A security system can be an attractive amenity, so it’s worth considering whether or not you want to look into security systems for renters.
If you decide to do it, like most aspects of your rental property and dealing with tenants, it’s important to have clear communication about installation, access and other issues surrounding the use of a security system.
Security System for Renters – Pros
Security systems are affordable, convenient and can be a significant factor in keeping your property and your tenant safe from harm. Here are just a few benefits of a security system in your rental property:
- Prospective tenants may see this amenity as one more wonderful thing about your rental property.
- Even in the best of neighborhoods, a security system can help tenants feel safer.
- Extremely fast alerts to first responders in the event of a break-in or fire, reducing the risk of damage to your property.
- Many security systems provide stickers for windows or discreet signs that you can put near the door or ground-floor window to deter burglars and vandals.
Alarm Systems for Rental Properties Installation Tips
Installation by a reputable company is fast, efficient and usually just requires installing sensors at doors and windows, plus the control panel. Most of the time, you can even choose the area where the control panel will be located.
If your tenant is the one who has approached you about installing a security system, and you agree, make sure you do some research on the company and outline the conditions for installation. You may even want to be present during the install to answer questions and veto any excessive actions, just as you might do with another type of installation, like a satellite dish.
Alarm Access Codes
It’s tough to find a balance between the landlord’s right to access the property legally and the tenant’s right to have privacy and peaceful enjoyment. However, most landlords will insist upon having the alarm system access code so they can enter the property as needed without triggering the alarms. Some tenants will be fine with this, since you also have keys to the property, so an access code isn’t much different. Other tenants may resist or feel like you don’t need the code because you shouldn’t ever be entering without their permission.
Most states have clearly defined the conditions that the landlord can enter the property. For example in California, the landlord can only enter during an emergency, when the tenant gives permission, or after giving reasonable written notice. As long as you are compliant with your state’s laws about entry, the tenant can’t deny that entry. Refusing to allow an alarm access code can significantly interfere with your rights of legal entry.
If you are installing the security system, you will be able to program the access code. If you are allowing your tenant to do so with your permission, make sure the tenant clearly understands that you need to be provided with the code for access.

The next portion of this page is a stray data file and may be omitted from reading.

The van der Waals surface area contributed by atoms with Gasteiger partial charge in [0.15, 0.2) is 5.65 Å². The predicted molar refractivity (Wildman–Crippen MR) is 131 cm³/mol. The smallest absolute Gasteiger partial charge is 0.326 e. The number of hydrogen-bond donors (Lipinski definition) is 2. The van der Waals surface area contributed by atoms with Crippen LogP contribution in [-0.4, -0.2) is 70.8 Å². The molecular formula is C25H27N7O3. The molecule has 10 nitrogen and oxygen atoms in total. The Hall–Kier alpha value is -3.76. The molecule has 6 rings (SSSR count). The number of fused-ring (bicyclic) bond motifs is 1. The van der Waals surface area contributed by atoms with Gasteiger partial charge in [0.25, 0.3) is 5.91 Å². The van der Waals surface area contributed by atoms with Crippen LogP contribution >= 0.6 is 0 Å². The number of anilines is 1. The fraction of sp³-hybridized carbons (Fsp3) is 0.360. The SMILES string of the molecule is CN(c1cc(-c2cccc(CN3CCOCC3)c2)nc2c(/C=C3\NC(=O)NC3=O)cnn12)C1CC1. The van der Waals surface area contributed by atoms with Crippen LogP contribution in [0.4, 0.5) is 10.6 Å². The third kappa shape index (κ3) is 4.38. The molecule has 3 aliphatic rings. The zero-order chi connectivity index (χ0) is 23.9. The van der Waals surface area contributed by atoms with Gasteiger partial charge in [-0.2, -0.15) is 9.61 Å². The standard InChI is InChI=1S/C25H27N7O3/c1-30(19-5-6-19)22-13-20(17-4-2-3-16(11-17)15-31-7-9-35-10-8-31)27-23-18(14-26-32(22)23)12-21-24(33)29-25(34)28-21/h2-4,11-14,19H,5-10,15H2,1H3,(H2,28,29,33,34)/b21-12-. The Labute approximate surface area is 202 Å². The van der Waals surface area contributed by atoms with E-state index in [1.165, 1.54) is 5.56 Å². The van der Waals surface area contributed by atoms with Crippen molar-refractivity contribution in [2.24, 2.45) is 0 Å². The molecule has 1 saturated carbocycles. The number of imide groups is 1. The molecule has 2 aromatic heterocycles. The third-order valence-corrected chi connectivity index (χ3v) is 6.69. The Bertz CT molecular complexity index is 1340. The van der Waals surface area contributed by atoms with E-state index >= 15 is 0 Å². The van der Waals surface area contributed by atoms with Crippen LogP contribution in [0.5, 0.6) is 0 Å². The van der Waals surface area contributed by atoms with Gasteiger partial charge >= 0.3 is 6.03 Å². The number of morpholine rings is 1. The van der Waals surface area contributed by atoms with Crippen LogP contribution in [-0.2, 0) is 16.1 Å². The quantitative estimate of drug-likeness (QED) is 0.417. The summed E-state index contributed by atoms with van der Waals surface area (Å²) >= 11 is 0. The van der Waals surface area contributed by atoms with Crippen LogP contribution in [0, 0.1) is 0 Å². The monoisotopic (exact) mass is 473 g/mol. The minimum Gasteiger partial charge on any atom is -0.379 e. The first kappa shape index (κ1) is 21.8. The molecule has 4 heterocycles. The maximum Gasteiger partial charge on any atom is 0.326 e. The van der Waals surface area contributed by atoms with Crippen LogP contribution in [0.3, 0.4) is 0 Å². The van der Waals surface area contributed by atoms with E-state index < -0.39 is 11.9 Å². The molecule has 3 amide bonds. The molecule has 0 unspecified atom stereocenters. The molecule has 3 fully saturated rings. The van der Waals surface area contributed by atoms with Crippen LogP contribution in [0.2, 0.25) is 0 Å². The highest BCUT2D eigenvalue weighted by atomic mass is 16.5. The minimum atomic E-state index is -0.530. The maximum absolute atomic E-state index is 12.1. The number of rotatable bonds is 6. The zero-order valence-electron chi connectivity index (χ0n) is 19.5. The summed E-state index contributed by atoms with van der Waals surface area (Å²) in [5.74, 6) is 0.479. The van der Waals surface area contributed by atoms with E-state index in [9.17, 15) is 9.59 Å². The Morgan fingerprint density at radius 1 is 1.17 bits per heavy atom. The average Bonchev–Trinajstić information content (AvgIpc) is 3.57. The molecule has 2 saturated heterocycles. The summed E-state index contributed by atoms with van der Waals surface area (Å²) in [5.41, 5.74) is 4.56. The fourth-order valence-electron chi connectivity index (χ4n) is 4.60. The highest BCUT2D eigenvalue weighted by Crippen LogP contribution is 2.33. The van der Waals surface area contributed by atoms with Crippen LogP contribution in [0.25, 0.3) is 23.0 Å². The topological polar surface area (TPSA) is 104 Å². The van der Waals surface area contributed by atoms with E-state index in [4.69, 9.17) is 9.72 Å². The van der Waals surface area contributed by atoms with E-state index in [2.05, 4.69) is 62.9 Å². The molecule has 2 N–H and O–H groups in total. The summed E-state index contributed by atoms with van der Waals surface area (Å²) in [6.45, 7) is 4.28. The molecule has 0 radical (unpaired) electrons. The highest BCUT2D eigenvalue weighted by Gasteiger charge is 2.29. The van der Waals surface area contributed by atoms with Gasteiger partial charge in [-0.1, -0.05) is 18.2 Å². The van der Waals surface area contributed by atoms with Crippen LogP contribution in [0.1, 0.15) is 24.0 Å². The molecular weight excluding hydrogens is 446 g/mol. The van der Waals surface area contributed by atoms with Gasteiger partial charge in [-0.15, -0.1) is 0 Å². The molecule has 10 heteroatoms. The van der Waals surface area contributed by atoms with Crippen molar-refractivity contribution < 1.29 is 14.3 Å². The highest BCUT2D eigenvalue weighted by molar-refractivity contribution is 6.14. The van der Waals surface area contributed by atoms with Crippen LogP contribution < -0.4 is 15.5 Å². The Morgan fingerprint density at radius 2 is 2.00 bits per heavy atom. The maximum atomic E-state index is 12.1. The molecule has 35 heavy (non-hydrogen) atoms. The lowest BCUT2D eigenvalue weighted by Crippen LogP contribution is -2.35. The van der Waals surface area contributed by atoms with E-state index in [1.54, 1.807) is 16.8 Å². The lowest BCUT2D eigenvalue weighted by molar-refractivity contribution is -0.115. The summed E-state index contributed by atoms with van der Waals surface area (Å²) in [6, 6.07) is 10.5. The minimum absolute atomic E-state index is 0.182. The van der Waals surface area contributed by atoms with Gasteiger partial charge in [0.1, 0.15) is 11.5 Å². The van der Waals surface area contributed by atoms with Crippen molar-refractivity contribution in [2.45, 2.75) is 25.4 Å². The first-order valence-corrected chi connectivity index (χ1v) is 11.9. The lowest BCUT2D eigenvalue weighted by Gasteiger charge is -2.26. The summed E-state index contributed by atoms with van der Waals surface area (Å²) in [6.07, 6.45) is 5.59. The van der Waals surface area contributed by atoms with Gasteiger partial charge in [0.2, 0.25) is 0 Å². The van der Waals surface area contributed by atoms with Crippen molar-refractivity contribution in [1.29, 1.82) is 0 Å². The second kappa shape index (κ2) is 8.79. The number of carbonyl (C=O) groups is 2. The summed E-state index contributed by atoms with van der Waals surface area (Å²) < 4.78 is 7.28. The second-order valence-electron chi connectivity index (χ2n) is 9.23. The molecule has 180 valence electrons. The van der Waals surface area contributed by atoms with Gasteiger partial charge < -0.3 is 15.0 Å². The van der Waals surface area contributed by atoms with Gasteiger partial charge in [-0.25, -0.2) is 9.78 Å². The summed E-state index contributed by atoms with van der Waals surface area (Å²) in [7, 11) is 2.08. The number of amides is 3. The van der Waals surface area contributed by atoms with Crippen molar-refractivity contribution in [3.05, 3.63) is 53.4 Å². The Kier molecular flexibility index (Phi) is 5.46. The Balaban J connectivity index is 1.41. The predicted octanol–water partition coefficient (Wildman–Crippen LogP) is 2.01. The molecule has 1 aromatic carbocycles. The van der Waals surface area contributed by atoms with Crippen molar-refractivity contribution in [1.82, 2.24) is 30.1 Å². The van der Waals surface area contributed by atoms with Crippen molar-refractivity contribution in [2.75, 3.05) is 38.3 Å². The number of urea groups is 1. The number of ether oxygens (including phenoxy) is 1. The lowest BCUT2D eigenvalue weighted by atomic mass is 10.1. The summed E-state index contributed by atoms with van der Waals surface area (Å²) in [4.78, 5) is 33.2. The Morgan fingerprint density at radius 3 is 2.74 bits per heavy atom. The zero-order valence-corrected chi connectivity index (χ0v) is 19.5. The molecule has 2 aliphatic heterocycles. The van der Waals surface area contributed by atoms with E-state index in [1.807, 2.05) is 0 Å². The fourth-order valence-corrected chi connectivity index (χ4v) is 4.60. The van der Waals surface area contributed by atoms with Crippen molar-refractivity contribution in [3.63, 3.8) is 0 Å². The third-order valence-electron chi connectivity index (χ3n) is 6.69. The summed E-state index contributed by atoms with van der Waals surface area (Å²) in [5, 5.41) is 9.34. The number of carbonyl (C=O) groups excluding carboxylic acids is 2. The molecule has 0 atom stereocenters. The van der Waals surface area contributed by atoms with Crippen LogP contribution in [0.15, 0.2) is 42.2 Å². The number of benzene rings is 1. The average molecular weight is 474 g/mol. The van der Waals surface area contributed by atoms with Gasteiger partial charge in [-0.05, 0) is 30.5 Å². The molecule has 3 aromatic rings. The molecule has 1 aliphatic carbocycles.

False Alarm Triggers
A properly installed security system will send a message to emergency responders when it is activated. Whether it’s a home invasion, fire and or other security issue, emergency responders will attempt communication with the occupant to determine whether the emergency is real or else they may also arrive on the scene quickly.
While everyone accidentally triggers a security system once or twice, a long, shrieking alarm can cause headaches for everyone involved. A loud alarm can disrupt the neighbors and too many instances may violate the noise nuisance ordinances for the municipality.
False alarms also waste the valuable time and resources of emergency responders and may affect their ability to respond to a real emergency. Too many false alarms could equal fines or other penalties and many cities have outlined consequences for excessive emergency calls. For example, in Atlanta, Georgia, approximately 65,000 security and alarm systems were activated in 2012, and 95 percent of those were false alarms. The city enacted an ordinance that requires homeowners to register their alarms with emergency services or face a fine. The city now also charges homeowners a $50 penalty for the second false alarm, and fines increase after that for every new false alarm.
As a landlord, make sure you go over the security system with the tenant upon moving in to reduce the risk of false alarms. It might be helpful to create a document that outlines how to set up and disarm the system for the first few weeks until the tenant gets used to it.
Lease Agreement and Addendums
If you are having a security system installed, always include language in the lease agreement or include a lease addendum that states the conditions of use for the system. The wording should cover the rules about the access code, who is responsible for excessive false alarms and any penalties thereof, and any information about damage or dismantling the system. A well-worded addendum can eliminate a lot of misinformation and miscommunication on the part of the tenant when it comes to operating the security system effectively.
Do you have security systems at your rental properties? Why or why not? Please share this article and let us know your opinions in the comments section below.